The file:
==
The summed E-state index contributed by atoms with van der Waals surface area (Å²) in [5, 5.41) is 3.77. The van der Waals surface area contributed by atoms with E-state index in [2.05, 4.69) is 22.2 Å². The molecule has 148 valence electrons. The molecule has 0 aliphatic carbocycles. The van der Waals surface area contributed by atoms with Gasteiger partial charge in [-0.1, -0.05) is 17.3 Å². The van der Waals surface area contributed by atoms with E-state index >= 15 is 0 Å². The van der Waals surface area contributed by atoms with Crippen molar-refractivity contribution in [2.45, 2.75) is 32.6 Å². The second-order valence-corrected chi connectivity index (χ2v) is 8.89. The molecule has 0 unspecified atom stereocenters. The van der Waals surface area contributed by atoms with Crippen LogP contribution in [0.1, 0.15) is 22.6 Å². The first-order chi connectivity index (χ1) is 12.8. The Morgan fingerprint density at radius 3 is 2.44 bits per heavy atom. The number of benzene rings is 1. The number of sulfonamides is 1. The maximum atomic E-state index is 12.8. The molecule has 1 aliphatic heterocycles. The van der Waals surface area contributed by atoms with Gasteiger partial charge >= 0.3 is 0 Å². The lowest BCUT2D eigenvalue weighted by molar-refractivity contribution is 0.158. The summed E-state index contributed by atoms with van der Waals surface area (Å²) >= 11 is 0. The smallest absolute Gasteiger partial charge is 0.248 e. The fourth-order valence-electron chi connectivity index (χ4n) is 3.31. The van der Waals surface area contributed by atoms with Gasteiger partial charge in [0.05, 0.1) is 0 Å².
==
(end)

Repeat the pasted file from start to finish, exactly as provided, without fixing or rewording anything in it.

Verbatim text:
The summed E-state index contributed by atoms with van der Waals surface area (Å²) in [5, 5.41) is 3.77. The van der Waals surface area contributed by atoms with E-state index in [2.05, 4.69) is 22.2 Å². The molecule has 148 valence electrons. The molecule has 0 aliphatic carbocycles. The van der Waals surface area contributed by atoms with Gasteiger partial charge in [-0.1, -0.05) is 17.3 Å². The van der Waals surface area contributed by atoms with E-state index >= 15 is 0 Å². The van der Waals surface area contributed by atoms with Crippen molar-refractivity contribution in [2.45, 2.75) is 32.6 Å². The second-order valence-corrected chi connectivity index (χ2v) is 8.89. The molecule has 0 unspecified atom stereocenters. The van der Waals surface area contributed by atoms with Crippen LogP contribution in [0.1, 0.15) is 22.6 Å². The first-order chi connectivity index (χ1) is 12.8. The Morgan fingerprint density at radius 3 is 2.44 bits per heavy atom. The number of benzene rings is 1. The number of sulfonamides is 1. The maximum atomic E-state index is 12.8. The molecule has 1 aliphatic heterocycles. The van der Waals surface area contributed by atoms with Gasteiger partial charge >= 0.3 is 0 Å². The lowest BCUT2D eigenvalue weighted by molar-refractivity contribution is 0.158. The summed E-state index contributed by atoms with van der Waals surface area (Å²) >= 11 is 0. The smallest absolute Gasteiger partial charge is 0.248 e. The fourth-order valence-electron chi connectivity index (χ4n) is 3.31. The van der Waals surface area contributed by atoms with Gasteiger partial charge in [0.05, 0.1) is 0 Å².